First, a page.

The 1937 Flood Watch
The 1937 Flood Watch Podcast


#364 / June 21 Podcast
The Jolly Flatboatmen, 1846, George Caleb Bingham

Jack Nuckols, our newest band mate, brought us this song, a wonderful reflection on the early history of boating up and down the Ohio River, which flows by the communities in our valley.

Hearing it, it would be natural for you to assume that “Shawneetown” is a old traditional tune. Actually, though, it is largely a 1970s composition by folk artist Dillon Bustin.

The Song’s Roots

True, Bustin based his first verse and chorus on fragments published in 1828, which he found quoted in Leland D. Baldwin’s 1941 book, The Keelboat Age on Western Waters.

Some rows up, but we rows down,
All the way to Shawneetown,
Pull away — pull away!

Hard upon the beech oar!—
She moves too slow!—
All the way to Shawneetown,
Long while ago.

But then, combining these bits and pieces, Bustin composed the tune and several additional verses for the song we have now.

The Composer

Besides being a folklorist, singer and songwriter, Bustin is an accomplished filmmaker and playwright.

He has made four films in collaboration with Kane-Lewis Productions: Tough, Pretty or Smart: A Portrait of the Patoka Valley Boys (1981); Water from Another Time (1982); Add & Mabel’s Punkin Center (1984), and The Pearl Fisher (1985). Each depicts whimsical creativity and quality of life in rural Indiana.

After obtaining a degree in folklore and anthropology at Indiana University, Bustin returned to his native Massachusetts to be program coordinator at the state’s council on the arts.


Jack learned the Bustin song from the new Voyage album by the British folk group called The Longest Johns, known especially for their performances of sea shanties.

But “Shawneetown” has a much older studio history. In the fact, the first recording of it — made shortly after its composition — probably was the 1978 rendering by American folk duo Malcolm Dalglish and Grey Larsen on their First of Autumn album.

Meanwhile, in the Floodisphere, the song has even closer ties. Our dear friends Dave Para and his late wife Cathy Barton included “Shawneetown” on their 10th studio album — our all-time favorite — their delightful Living on the River disc, which they released in 2000.

But Wait …. Uh, Where’s That Again?

We assume that folks who live on our river, the beautiful Ohio, all know where Shawneetown is. In case you don’t, though, here’s an important footnote on the song.

Shawneetown is in southern Illinois, just beyond where the Ohio River meets the Wabash. As the first Anglo settlement on the Ohio, it was a major trade center for settlers and Native Americans in the 1820s. Nearby salt mines provided Gallatin County's major commodity.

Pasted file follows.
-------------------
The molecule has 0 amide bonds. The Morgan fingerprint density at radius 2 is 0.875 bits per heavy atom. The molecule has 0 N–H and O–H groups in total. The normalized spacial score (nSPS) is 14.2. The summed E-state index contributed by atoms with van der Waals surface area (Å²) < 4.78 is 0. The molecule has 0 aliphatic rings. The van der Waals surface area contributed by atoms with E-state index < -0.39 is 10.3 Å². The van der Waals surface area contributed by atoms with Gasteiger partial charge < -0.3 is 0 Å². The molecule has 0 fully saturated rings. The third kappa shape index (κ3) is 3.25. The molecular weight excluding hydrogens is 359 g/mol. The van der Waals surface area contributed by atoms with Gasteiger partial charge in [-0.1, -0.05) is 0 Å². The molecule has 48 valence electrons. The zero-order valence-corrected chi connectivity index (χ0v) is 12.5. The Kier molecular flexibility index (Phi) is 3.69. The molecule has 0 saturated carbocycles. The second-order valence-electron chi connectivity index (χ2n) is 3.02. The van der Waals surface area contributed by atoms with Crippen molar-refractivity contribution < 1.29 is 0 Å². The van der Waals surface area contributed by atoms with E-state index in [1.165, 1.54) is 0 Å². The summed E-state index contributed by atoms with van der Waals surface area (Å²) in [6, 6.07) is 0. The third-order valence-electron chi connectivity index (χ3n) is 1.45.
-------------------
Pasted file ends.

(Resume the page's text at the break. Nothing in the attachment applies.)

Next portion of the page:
Keelboats were the most efficient commercial boats in those days, but the vessels had to be pulled back upriver against the current on the return trips, grueling work for the strong, often rowdy crews. Floating downriver, a long oar (“the beach oar” referred to in the song’s chorus) was used to guide the craft as well as to maneuver it off mud slicks and snags.

Shawneetown served as a government administrative center for the Northwest Territory in the early 19th century.

The area is subject to frequent flooding. After being completely inundated in the 1937 Flood (the natural disaster, not the band), the town was moved three miles inland to its current location; however, today a small village — called Old Shawneetown — remains on the original site.

Our Take on the Tune

When Jack Nuckols joined the band late last year, we knew his dynamic drumming would bring spark and sparkling to our jazzy repertoire, but we had a secret agenda as well.

We hoped we could also persuade Jack to dust off that fiddle he last played… oh, 20 years ago? … so he could bring it to the mix on our folkier numbers.

Well, not only has he done that, Jack has started suggesting tunes — like this one — that would fit his fiddling.

The 1937 Flood Watch
The 1937 Flood Watch Podcast
Each week The 1937 Flood, West Virginia's most eclectic string band, offers a free tune from a recent rehearsal, show or jam session. Music styles range from blues and jazz to folk, hokum, ballad and old-time. All the podcasts, dating back to 2008, are archived on our website; you and use the archive for free at: